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Lathrop voters easily pass one-cent sales tax

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POSTED November 7, 2012 2:25 a.m.

LATHROP – Voters proved Tuesday night that when it comes to public safety they’re willing to put their money where their mouth is.

Lathrop’s Measure C – the one-cent sales tax increase that could generate up to $2 million annually – was passing with 75.77 percent of the vote as of midnight. Being only a general tax the measure only needs a simple majority to be enacted.    

While the money isn’t officially earmarked for any specific cause, something that would have forced the city to seek a two-thirds plus one majority, the measure is expected to help fund local public safety – namely the Lathrop-Manteca Fire District which had taken a major financial hit in the wake of the housing crisis.

Representatives from the Lathrop-Manteca Firefighters Association walked door to door to drum-up support for the measure, and hosted a community event over the weekend where they offered free hot dogs to those who stopped in to talk about the benefits it will bring the community.

Once formally in place, Lathrop will have the highest sales tax rate of any city in San Joaquin County – 8.75 percent – and will be on par with communities like Dublin and Redondo Beach.

But the investment that the Lathrop City Council made in researching whether the public would support such a measure and covering the cost of putting it on the ballot will be covered within the first month of receipts received.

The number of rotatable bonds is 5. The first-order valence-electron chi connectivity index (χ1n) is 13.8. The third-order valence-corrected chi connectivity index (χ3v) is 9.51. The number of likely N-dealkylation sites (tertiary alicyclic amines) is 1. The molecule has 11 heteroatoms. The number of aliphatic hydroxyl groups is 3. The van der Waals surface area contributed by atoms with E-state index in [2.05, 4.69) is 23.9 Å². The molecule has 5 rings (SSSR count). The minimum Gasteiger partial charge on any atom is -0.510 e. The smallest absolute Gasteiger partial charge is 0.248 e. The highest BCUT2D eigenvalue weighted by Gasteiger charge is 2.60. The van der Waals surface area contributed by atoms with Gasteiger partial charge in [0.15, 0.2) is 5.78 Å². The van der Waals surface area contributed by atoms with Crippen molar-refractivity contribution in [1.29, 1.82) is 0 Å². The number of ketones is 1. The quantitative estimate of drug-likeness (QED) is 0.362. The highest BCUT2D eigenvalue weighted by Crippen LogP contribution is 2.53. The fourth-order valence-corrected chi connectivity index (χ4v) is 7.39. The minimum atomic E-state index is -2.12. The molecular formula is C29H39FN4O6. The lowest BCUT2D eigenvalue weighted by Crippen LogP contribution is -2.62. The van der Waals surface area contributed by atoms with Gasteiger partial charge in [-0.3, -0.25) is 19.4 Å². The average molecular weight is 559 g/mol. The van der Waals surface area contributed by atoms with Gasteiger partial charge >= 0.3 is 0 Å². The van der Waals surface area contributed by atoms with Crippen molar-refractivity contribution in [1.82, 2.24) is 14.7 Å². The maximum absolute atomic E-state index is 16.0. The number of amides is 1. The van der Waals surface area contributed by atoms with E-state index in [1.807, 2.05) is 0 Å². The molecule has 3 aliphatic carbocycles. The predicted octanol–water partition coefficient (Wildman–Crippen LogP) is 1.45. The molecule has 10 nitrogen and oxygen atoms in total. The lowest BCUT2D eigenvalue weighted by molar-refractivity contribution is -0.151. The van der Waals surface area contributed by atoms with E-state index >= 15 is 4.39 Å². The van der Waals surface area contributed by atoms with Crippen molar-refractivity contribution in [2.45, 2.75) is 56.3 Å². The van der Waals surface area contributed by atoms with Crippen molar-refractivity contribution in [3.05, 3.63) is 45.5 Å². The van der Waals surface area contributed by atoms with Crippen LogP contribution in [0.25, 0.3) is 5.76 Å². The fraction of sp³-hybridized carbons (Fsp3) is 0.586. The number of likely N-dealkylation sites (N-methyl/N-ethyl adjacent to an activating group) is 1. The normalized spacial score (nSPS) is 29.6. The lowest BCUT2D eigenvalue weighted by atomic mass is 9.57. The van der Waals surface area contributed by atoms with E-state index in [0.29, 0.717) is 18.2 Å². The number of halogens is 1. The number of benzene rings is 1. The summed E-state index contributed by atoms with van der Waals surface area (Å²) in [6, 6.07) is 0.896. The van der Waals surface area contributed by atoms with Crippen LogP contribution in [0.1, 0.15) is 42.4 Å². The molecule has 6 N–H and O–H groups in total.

The city has faced some tough financial times in recent years with the combination of the housing crisis – decreasing home values cutting the city’s share of property tax revenue – and failed developments forcing the council to cut back on staffing to minimal, bare-bones levels.

Prior to approving the budget earlier this year the council voted to lay off one full-time employee and eliminate another part-time position. They also opted to cut a police detective position and shuffle in-house in other departments to make sure that the $373,000 shortfall would be covered and wouldn’t come out of the general fund reserve.

A citizens oversight committee will be responsible with determining how to distribute the funds once they come in – with programs for both youth and seniors as possible recipients as well as public safety and local infrastructure upkeep and maintenance.

Manteca passed a similar measure – Measure M – several years ago, but because it was specifically targeted for funding police and fire positions it required a two-thirds plus one majority. A citizens oversight committee was also formed in that case to make sure that the money was being used in accordance with the voters’ wishes.

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